Figure 1
HeLa contaiminated-ACC2, ACC3, and ACCM demonstrate a variation in the von Willebrand factor gene (vWA).

Surprisingly, the STR profiles of these three cell lines were almost identical to that of HeLa cells, except for vWA in ACC2/Sa, ACC3 and ACCM (Table 1, and Figures 1 and S1). We purchased HeLa cells from the ATCC and found that our HeLa cells had the same STR profile as the ATCC HeLa cells. HeLa are used extensively around the world, and are known as aggressive contaminators of other cells [21]. There is no common stock of HeLa cells, and each batch from each source is slightly different [21]. Studies have demonstrated that HeLa cells, their subline HeLaS3, and their cross-contaminants (Hep2, Intestine 407, KB, and Chang Liver) are closely related by STR profiling, but are not necessarily identical. In fact, there is even a slight discrepancy between three HeLaS3 subclones (CCL2.2, IFO50011 and JCRB9010) in the JCRB database in D13S317, D5S818 and vWA STR profiling (Table S1). We found that our ACC cells had a small variation in the vWA locus: (16, 18), (17, 18), and (16, 17, 18). An identical vWA profiling change was found in the HeLaS3 subclones (Table S1). Thus, we attributed differences between them to genetic instability and variations in cultivating conditions [21], [22].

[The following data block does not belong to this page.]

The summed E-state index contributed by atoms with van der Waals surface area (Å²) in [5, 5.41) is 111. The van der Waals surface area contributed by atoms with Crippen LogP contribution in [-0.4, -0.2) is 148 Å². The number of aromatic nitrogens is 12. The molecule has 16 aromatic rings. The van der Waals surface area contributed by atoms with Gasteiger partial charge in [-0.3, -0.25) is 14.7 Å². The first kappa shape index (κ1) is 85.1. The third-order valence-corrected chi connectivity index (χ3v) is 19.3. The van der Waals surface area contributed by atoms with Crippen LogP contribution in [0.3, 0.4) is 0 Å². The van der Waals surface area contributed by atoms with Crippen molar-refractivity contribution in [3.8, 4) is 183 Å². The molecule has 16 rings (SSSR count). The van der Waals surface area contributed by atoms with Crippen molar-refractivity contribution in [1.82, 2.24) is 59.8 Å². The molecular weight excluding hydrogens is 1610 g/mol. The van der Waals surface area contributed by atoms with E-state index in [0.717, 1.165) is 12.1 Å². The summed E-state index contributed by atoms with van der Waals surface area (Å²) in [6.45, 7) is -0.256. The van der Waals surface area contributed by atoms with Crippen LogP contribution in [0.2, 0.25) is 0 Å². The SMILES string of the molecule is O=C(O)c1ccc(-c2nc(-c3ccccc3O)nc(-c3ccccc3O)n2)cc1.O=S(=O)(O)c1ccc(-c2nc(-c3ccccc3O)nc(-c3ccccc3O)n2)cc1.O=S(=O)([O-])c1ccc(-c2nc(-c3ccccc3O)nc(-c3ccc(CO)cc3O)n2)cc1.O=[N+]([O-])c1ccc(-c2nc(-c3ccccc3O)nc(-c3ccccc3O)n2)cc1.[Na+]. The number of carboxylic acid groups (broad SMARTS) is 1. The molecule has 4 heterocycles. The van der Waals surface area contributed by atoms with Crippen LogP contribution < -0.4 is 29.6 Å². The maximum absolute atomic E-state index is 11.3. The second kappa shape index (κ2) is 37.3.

Various studies have determined that cross-contaminated cells are defined as those that match at 80% or more of alleles in STR analysis [22], [23]. The percent matches of our three ACC cell lines to HeLa cells were 100%, 97% or 94% (Table 1). These observations suggest that the original ACC2, ACC3, and ACCM cells had been replaced with HeLa cells. ACC2, ACC3 and ACCM were first reported in 1986 and 1997, many years after the establishment of HeLa cells in 1951 [21], [23]. Therefore, it is possible that ACC2, ACC3 and ACCM may have acquired the genetic changes particularly in vWA due to passaging effects in HeLa cells [24].